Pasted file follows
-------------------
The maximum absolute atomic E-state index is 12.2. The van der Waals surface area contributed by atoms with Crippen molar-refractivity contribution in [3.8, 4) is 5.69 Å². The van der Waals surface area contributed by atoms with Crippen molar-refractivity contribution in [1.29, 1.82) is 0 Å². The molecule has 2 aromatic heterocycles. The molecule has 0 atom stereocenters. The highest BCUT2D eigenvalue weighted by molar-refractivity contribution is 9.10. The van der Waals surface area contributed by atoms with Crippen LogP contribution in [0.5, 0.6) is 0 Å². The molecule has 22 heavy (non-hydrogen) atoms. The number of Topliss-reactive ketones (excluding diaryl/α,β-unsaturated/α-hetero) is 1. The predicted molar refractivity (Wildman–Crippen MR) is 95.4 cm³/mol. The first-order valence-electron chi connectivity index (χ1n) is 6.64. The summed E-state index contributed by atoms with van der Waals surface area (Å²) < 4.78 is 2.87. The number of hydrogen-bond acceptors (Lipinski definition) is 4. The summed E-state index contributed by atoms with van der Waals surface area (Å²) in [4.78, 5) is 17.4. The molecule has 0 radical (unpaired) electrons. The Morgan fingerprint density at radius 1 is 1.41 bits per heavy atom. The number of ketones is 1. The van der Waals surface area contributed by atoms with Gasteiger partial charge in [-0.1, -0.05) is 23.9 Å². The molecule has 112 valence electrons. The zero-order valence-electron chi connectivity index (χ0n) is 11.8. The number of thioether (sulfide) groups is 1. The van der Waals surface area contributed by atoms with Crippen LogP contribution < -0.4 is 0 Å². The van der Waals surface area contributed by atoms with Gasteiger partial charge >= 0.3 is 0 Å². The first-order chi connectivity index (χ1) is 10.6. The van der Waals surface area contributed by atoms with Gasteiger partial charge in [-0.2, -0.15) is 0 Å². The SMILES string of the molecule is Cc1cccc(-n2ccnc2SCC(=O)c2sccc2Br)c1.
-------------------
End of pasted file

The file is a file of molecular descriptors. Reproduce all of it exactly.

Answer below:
The maximum absolute atomic E-state index is 12.2. The van der Waals surface area contributed by atoms with Crippen molar-refractivity contribution in [3.8, 4) is 5.69 Å². The van der Waals surface area contributed by atoms with Crippen molar-refractivity contribution in [1.29, 1.82) is 0 Å². The molecule has 2 aromatic heterocycles. The molecule has 0 atom stereocenters. The highest BCUT2D eigenvalue weighted by molar-refractivity contribution is 9.10. The van der Waals surface area contributed by atoms with Crippen LogP contribution in [0.5, 0.6) is 0 Å². The molecule has 22 heavy (non-hydrogen) atoms. The number of Topliss-reactive ketones (excluding diaryl/α,β-unsaturated/α-hetero) is 1. The predicted molar refractivity (Wildman–Crippen MR) is 95.4 cm³/mol. The first-order valence-electron chi connectivity index (χ1n) is 6.64. The summed E-state index contributed by atoms with van der Waals surface area (Å²) < 4.78 is 2.87. The number of hydrogen-bond acceptors (Lipinski definition) is 4. The summed E-state index contributed by atoms with van der Waals surface area (Å²) in [4.78, 5) is 17.4. The molecule has 0 radical (unpaired) electrons. The Morgan fingerprint density at radius 1 is 1.41 bits per heavy atom. The number of ketones is 1. The van der Waals surface area contributed by atoms with Gasteiger partial charge in [-0.1, -0.05) is 23.9 Å². The molecule has 112 valence electrons. The zero-order valence-electron chi connectivity index (χ0n) is 11.8. The number of thioether (sulfide) groups is 1. The van der Waals surface area contributed by atoms with Crippen LogP contribution < -0.4 is 0 Å². The van der Waals surface area contributed by atoms with Gasteiger partial charge >= 0.3 is 0 Å². The first-order chi connectivity index (χ1) is 10.6. The van der Waals surface area contributed by atoms with Gasteiger partial charge in [-0.2, -0.15) is 0 Å². The SMILES string of the molecule is Cc1cccc(-n2ccnc2SCC(=O)c2sccc2Br)c1.